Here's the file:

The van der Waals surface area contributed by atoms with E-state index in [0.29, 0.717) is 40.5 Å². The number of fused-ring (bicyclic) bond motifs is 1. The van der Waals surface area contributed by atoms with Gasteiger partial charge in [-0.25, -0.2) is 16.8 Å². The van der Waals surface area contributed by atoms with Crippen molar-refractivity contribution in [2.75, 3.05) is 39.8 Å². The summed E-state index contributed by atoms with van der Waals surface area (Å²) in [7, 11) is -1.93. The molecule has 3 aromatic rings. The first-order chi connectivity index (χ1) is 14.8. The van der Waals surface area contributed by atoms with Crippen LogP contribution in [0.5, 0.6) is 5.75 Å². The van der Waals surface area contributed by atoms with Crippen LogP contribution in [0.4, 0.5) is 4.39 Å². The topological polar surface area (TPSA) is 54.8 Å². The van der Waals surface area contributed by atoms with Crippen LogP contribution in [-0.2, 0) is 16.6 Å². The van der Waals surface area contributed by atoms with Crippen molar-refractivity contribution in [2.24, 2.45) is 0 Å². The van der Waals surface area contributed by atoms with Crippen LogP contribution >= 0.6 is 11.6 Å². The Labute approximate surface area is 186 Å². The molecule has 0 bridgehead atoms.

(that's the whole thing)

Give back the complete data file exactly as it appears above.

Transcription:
The van der Waals surface area contributed by atoms with E-state index in [0.29, 0.717) is 40.5 Å². The number of fused-ring (bicyclic) bond motifs is 1. The van der Waals surface area contributed by atoms with Gasteiger partial charge in [-0.25, -0.2) is 16.8 Å². The van der Waals surface area contributed by atoms with Crippen molar-refractivity contribution in [2.75, 3.05) is 39.8 Å². The summed E-state index contributed by atoms with van der Waals surface area (Å²) in [7, 11) is -1.93. The molecule has 3 aromatic rings. The first-order chi connectivity index (χ1) is 14.8. The van der Waals surface area contributed by atoms with Crippen LogP contribution in [0.5, 0.6) is 5.75 Å². The van der Waals surface area contributed by atoms with Crippen LogP contribution in [0.4, 0.5) is 4.39 Å². The topological polar surface area (TPSA) is 54.8 Å². The van der Waals surface area contributed by atoms with Crippen LogP contribution in [-0.2, 0) is 16.6 Å². The van der Waals surface area contributed by atoms with Crippen molar-refractivity contribution in [2.24, 2.45) is 0 Å². The van der Waals surface area contributed by atoms with Crippen LogP contribution >= 0.6 is 11.6 Å². The Labute approximate surface area is 186 Å². The molecule has 0 bridgehead atoms.